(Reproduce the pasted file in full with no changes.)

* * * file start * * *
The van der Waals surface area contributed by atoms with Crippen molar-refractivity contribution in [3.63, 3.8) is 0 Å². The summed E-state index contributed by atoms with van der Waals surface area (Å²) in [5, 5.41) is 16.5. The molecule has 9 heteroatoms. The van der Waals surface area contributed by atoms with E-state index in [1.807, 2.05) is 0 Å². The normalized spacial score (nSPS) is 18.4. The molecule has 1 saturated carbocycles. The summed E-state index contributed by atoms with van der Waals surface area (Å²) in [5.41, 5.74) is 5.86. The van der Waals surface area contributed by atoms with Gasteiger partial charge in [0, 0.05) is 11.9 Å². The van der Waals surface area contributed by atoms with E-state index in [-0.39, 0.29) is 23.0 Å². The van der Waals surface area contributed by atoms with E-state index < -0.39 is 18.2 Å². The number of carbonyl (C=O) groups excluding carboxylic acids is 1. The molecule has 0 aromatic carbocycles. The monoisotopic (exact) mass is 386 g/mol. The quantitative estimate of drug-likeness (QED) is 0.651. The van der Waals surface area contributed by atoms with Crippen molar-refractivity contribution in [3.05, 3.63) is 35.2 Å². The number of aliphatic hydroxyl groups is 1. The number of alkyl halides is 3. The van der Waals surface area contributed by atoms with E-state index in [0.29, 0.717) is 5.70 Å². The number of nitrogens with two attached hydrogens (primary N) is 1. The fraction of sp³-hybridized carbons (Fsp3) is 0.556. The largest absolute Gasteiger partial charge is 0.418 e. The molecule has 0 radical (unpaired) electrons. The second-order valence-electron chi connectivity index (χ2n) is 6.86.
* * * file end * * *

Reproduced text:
The van der Waals surface area contributed by atoms with Crippen molar-refractivity contribution in [3.63, 3.8) is 0 Å². The summed E-state index contributed by atoms with van der Waals surface area (Å²) in [5, 5.41) is 16.5. The molecule has 9 heteroatoms. The van der Waals surface area contributed by atoms with E-state index in [1.807, 2.05) is 0 Å². The normalized spacial score (nSPS) is 18.4. The molecule has 1 saturated carbocycles. The summed E-state index contributed by atoms with van der Waals surface area (Å²) in [5.41, 5.74) is 5.86. The van der Waals surface area contributed by atoms with Gasteiger partial charge in [0, 0.05) is 11.9 Å². The van der Waals surface area contributed by atoms with E-state index in [-0.39, 0.29) is 23.0 Å². The van der Waals surface area contributed by atoms with E-state index < -0.39 is 18.2 Å². The number of carbonyl (C=O) groups excluding carboxylic acids is 1. The molecule has 0 aromatic carbocycles. The monoisotopic (exact) mass is 386 g/mol. The quantitative estimate of drug-likeness (QED) is 0.651. The van der Waals surface area contributed by atoms with Crippen molar-refractivity contribution in [3.05, 3.63) is 35.2 Å². The number of aliphatic hydroxyl groups is 1. The number of alkyl halides is 3. The van der Waals surface area contributed by atoms with E-state index in [0.29, 0.717) is 5.70 Å². The number of nitrogens with two attached hydrogens (primary N) is 1. The fraction of sp³-hybridized carbons (Fsp3) is 0.556. The largest absolute Gasteiger partial charge is 0.418 e. The molecule has 0 radical (unpaired) electrons. The second-order valence-electron chi connectivity index (χ2n) is 6.86.